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The experience of childbirth makes a big difference in whether women seek care during future pregnancies.


During this International Day of the Midwife, we celebrate all those working to save the lives of women and babies by supporting safer pregnancies and deliveries— workers such as Mwanida, a midwife and trained mentor working in Tanzania’s Lake Zone Region.

Mwanida Edward, 26 years of age is a nurse/midwife practitioner, nurse manager, and lead clinical mentor in Muriti Health Centre, Ukerewe, Mwanza. Mwanida enrolled in the School of Nursing and Midwifery at Bugando College of Nursing in 2006, becoming a midwife in 2013, before pursuing a Bachelor of Science degree in nursing at the Bugando University, Mwanza TanzaniaMwanida’s passion for women and newborn health pushed him from his comfort zone in the heart of Mwanza to Ukerewe District— one of the most rural places of the country. In addition to providing midwifery services, Mwanida actively mentors young nurses and midwives, equipping them with knowledge and skills that make a difference between life and death. 


This young midwife is worthy of admiration, for he has placed his ambitions on caring for pregnant mothers and he loves newborn babies. Mwanida is prepared to work in any place and at any time. While many young midwives shy away from working at the hospital and health centres due to difficult working conditions and the remote location, Mwanida has persevered. He continues to pursue his career in this challenging setting in order to assist poor mothers and their newborns who are in great need of services.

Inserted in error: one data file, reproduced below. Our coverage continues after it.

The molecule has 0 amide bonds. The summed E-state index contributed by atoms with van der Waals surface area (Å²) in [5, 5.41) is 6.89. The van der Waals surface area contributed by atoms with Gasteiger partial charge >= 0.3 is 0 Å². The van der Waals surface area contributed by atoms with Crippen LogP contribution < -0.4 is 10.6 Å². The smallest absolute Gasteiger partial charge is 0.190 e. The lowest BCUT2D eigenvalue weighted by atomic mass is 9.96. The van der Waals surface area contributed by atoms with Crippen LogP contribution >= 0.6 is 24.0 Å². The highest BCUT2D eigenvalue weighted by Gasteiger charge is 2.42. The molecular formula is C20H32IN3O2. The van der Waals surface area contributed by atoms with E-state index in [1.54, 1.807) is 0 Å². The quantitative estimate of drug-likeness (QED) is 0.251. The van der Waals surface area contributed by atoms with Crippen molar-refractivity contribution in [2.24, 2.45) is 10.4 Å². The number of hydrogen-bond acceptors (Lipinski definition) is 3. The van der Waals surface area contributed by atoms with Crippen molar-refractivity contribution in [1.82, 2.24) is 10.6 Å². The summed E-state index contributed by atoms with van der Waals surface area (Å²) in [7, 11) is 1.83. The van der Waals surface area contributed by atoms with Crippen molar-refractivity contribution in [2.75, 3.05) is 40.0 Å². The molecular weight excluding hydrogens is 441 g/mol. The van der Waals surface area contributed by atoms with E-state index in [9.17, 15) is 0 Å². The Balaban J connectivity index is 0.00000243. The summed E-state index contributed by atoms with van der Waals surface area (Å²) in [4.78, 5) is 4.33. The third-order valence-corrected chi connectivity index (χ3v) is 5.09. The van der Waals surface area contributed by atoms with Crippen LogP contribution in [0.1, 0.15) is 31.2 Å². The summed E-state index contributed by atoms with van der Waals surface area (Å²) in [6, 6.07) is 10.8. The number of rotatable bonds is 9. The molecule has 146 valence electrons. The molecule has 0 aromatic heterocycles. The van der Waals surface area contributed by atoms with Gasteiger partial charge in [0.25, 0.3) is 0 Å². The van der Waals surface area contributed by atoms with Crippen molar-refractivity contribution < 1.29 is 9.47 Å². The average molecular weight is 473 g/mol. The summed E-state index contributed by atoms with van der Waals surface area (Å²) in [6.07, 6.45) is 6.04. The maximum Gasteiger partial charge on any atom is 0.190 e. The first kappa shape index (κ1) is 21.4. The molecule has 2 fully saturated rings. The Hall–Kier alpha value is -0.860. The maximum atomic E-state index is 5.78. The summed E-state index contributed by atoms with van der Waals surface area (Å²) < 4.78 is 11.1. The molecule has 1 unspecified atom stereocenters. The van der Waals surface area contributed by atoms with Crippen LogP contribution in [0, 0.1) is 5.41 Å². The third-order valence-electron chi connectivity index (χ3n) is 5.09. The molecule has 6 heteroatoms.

The difficult living conditions in the area means that midwives often don’t stay long in their posts and thus the health centres are frequently short-staffed. Mwanida, however, remains dedicated to serving the area and sometimes uses personal holidays to work in the health centres. He likes midwifery because he can instantly see the benefits of his work, a newborn baby. His happiest moment is when he delivers a bouncing healthy baby to a healthy, live mother. But he also takes every sad moment to heart, which motivates his work since he doesn’t want it to occur again and will always avoid it.

That is why Mwanida will continue to dedicate his life to midwifery. Mwanida, he was the only midwife at his rural health center, and was on call 24/7. On this particular morning, his shift had started at 3:00 AM.  Five hours later, he had already assisted two normal deliveries, was preparing to transfer a woman to the hospital due to complications, had two additional women in labor, and was preparing to provide antenatal care. In between, he had decontaminated and sterilized the few delivery instruments he had and cleaned the delivery room.